Heralded early in the season, the 2015 Chicago Cubs’ bullpen ran into a spot of trouble a couple weeks ago. After suffering some key injuries and experiencing some serious ineffectiveness, we were reminded that relief pitcher performance is notoriously fickle, and just as susceptible to player injury as any other position. Yes, the bullpen has been met by some adversity, but that often means an opportunity for new arms to emerge.
After Justin Grimm and Neil Ramirez hit the disabled list a couple weeks back, we’ve seen several fringy pitchers (Brian Schlitter, Edwin Jackson, Gonzalez Germen, etc…) get a shot at proving they belong in a key bullpen role. Each has had his moments (Germen look very good at times), but none has inspired a great deal of confidence in high-leverage situations.
Zac Rosscup, on the other hand, has.
Called up on April 14 to aid an ailing bullpen after not making the team out of Spring Training, Rosscup has done everything he could have to make a solid second impression on the men in charge of roster decisions. On the year, and after another clean inning last night, Rosscup has pitched 8.2 innings in relief, boasting a stellar 11.42 K/9, 1.04 BB/9, 1.04 ERA and a 2.45 FIP. Although all of those numbers are more than solid, the key take away for Rosscup is the increased control.
For a guy without elite velocity and with just two primary pitches (fastball, slider), control and command has always been critical for Rosscup, even though he has great raw stuff and deception. Unfortunately, that has been his greatest challenge. In 2013, Rosscup was first called up to the Cubs and pitched 6.2 innings with an unacceptable 9.45 BB/9. In 2014, he followed that up with 13.1 innings of 8.1 BB/9. Needless to say, no one can be successful in the big leagues issuing so many walks.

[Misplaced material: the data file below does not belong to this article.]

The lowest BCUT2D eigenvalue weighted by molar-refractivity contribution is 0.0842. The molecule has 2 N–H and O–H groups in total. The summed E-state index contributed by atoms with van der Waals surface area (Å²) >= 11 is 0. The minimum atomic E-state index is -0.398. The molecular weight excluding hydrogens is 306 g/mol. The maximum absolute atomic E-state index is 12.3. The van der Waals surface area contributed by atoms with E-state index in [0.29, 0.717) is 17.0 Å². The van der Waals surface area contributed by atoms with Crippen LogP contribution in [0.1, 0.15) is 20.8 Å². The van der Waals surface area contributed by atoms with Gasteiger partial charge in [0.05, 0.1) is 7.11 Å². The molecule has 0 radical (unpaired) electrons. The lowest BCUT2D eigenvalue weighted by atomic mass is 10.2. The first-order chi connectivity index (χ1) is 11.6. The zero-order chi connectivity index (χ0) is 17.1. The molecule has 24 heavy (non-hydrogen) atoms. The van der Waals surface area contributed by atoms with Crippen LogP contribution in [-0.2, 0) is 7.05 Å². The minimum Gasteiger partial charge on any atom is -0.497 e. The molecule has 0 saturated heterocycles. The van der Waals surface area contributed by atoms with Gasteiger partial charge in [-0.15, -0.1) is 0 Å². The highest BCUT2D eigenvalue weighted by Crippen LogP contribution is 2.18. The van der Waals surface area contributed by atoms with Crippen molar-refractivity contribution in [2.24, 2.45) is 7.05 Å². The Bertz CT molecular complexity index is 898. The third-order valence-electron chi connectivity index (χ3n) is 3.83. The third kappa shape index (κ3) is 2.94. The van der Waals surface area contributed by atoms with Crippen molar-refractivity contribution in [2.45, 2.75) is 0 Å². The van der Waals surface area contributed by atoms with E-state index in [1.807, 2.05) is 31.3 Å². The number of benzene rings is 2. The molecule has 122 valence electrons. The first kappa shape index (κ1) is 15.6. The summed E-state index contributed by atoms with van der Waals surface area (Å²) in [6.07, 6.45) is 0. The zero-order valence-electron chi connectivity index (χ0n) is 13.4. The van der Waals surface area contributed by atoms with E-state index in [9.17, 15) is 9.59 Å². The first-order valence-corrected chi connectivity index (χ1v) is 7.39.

2015 has been different though, and it isn’t without explanation. Over at BP Wrigleyville, Rian Watt took a look into the new and improved Zac Rosscup to try and determine what may have changed. According to Watt, Rosscup has been using his slider far more in 2015 (36.96%) than he ever did in 2014 (23.02%) or 2013 (25.44%). Furthermore, that slider has come in at roughly 3 miles an hour faster in 2015 (86.38 mph) than it did in 2014 (83.22 mph) and 2013 (83.73 mph). There is a whole lot more in Watt’s article, so I urge you to take a look, and let yourself get a little excited. If nothing else, Rosscup deserves the attention.
It’s true that 8.2 innings is a small sample, so all of the necessary caveats apply. Still, the eyes see a quality reliever, and the numbers say there’s something there. Rosscup’s always had elite strikeout totals in the minor leagues, so there are reasons for optimism here.
For now, I am glad to see the 26-year-old lefty find some success, and even happier that he found it exactly when the Cubs needed it most. Hopefully, he can keep it up throughout the season and be a big part of the bullpen going forward.
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